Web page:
Calif. Medical Assn. President Shares Medical Horror Story – by Cheryl Clark, Contributing Writer, MedPage Today – Jan 2019
The new president of the California Medical Association was expecting to spend New Year’s at a wedding in Las Vegas.
Instead, David Aizuss, MD, posted on Facebook about his “eye opening” first-hand view of “American medicine at its worst.”
While I’m sorry for what he endured, I can’t help but be pleased that such a high-ranking doctor suffered exactly the same brutal treatment pain patients struggle with: the routine refusal to relieve pain (if not outright disbelief and accusations of drug-seeking).
In his post, Aizuss said he was rushed by ambulance to a hospital Monday morning.
“I spent hours in the emergency room where I
- received inadequate treatment of mind boggling pain,
- was never touched or examined by a physician,
- was mixed up with another patient and almost inadvertently transferred to another hospital, (and)
- was scheduled for emergency surgery based on a third patient’s lab work that was confused with mine,” he wrote.
He “finally signed out of the hospital against medical advice so I could obtain care from physicians that I know and trust.”
He did not name the hospital.
Why on earth would he not identify his tormentors? Is he afraid of naming names that may include another high-ranking doctor?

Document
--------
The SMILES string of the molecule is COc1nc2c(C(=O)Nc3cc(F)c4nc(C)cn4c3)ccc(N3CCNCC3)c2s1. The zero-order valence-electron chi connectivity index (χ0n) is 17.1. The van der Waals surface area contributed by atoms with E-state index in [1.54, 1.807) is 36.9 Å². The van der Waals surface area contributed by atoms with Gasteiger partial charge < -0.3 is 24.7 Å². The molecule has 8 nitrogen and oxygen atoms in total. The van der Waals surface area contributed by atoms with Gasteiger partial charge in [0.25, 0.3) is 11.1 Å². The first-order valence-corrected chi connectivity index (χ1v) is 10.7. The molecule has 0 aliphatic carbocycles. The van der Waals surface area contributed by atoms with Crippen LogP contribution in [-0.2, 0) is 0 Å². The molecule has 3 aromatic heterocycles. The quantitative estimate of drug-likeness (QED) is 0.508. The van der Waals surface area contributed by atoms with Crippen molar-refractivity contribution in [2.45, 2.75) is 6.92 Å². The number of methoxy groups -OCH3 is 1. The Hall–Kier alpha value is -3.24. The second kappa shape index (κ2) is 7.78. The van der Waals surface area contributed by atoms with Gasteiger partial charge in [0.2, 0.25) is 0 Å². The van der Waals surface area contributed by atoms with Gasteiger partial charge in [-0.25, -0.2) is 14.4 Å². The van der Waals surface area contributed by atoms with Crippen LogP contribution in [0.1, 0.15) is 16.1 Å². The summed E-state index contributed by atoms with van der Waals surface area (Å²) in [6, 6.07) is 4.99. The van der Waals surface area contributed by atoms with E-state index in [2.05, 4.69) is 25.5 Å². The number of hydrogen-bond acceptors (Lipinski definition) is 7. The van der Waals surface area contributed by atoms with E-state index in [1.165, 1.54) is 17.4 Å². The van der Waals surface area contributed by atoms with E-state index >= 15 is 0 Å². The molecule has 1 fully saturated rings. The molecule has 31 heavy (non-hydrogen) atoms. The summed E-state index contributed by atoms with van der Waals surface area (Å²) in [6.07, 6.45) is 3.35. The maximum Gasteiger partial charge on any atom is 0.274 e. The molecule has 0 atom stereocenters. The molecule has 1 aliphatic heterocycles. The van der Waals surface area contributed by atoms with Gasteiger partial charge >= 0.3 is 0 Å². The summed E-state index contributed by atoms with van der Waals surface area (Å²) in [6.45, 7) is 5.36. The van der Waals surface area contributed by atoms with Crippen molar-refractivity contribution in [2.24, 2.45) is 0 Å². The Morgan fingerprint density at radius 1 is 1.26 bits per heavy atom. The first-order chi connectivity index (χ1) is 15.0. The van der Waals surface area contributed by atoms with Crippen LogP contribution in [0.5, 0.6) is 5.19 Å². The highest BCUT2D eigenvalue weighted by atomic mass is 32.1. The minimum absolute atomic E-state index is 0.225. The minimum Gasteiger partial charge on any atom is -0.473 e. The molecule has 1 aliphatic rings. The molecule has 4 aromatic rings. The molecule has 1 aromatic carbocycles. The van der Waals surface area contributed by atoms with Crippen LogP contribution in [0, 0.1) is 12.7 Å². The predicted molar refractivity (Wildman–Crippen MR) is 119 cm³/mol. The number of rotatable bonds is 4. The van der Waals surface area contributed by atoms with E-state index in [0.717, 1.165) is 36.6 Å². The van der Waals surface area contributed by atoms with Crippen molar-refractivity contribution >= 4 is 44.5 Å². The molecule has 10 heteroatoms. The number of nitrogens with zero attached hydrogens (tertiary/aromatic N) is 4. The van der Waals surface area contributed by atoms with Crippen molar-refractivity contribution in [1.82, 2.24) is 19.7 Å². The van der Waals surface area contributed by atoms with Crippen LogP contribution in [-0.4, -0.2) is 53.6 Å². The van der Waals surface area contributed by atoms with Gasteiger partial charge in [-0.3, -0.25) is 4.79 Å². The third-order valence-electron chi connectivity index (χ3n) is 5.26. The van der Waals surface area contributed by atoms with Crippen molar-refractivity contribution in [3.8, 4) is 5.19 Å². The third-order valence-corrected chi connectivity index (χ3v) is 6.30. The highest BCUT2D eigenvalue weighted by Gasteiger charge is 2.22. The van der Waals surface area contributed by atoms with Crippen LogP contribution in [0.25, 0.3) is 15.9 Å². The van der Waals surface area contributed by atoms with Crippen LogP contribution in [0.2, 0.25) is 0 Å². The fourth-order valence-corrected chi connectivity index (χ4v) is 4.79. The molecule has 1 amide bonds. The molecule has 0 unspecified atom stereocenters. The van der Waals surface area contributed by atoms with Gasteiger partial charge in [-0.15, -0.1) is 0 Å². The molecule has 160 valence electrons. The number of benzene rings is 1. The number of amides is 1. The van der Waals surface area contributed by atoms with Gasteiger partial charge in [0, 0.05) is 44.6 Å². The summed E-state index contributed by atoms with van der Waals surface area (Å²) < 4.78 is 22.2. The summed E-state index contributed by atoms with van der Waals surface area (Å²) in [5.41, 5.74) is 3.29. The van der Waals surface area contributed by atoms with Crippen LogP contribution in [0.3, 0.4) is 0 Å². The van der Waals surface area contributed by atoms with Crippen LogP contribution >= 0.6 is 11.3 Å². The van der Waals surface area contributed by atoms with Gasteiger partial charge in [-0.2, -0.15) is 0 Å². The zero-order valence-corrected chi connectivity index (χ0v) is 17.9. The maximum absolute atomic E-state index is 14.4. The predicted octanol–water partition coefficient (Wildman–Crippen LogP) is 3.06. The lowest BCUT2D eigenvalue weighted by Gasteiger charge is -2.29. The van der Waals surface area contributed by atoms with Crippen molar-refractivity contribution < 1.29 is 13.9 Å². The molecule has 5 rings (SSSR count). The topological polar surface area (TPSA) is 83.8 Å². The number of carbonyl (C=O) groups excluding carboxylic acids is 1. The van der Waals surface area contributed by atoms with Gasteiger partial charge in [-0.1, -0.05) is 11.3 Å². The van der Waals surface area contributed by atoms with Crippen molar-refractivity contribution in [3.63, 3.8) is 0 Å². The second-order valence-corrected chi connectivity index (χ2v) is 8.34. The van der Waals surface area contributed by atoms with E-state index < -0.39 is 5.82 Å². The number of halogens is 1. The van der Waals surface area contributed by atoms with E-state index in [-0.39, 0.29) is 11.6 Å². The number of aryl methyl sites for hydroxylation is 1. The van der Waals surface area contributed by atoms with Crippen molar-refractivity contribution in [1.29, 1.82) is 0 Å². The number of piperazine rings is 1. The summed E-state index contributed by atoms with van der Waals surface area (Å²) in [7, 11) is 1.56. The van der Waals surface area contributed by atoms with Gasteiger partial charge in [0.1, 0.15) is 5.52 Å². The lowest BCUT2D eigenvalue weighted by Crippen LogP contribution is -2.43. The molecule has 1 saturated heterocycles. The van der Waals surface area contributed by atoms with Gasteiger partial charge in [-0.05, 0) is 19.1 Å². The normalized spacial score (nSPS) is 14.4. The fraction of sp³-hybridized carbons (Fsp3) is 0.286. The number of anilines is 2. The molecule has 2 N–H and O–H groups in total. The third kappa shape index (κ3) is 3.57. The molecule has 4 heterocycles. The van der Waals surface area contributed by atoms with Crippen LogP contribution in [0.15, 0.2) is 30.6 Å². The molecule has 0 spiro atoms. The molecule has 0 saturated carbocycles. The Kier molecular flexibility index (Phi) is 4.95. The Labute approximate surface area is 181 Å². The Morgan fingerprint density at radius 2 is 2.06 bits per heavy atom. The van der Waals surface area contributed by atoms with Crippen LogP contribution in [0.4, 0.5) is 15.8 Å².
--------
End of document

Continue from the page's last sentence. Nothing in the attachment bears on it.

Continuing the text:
Dozens of Facebook friends, several apparently also physicians, expressed their shock that the CMA president could receive such poor emergency room response, and some said they were happy he was speaking out about poor quality of hospital care.
I think it’s a bit hypocritical that physicians are expressing shock over the treatment they themselves dole out daily.
“If you get terrible care like this (at least you know the difference) think about the care that Joe Sixpack gets; he doesn’t have the resources to get better care. This system is broken and we need to fix it,” posted one.
Why is it only when one of their own is subject to this treatment that they “need to fix it”? As long as it’s only pain patients being tortured most of them remain silent.
Wrote another, “As president of the CMA, your voice can be loud! Don’t be timid and do not be afraid of making enemies.
This is great advice they need to give themselves as they are working in a system that needlessly tortures pain patients.
If doctors don’t protest, they are all complicit.
Remember our patients know and respect us when we stand against poor medicine.“
Suddenly the treatment received by almost all pain patients is “poor medicine”? Or is it only “poor medicine” when a high-ranking doctor is subjected to it?
The CMA represents about 43,000 physicians in the state and is the second largest organized medicine group of any state, next to the Texas Medical Association, which represents about 52,000 physicians.
I hope more such events happen. Having a high-ranking or rich person suffer and be unable to “buy their way out” is so unusual in our society that it could finally cause enough outrage from enough of them to change these draconian rules.
Eventually, almost everyone, no matter their rank or prestige or bags of money, will have an accident or surgery that requires opioids. So it’s just a matter of time before the people making these rules end up suffering the results themselves. Let’s hope it happens soon.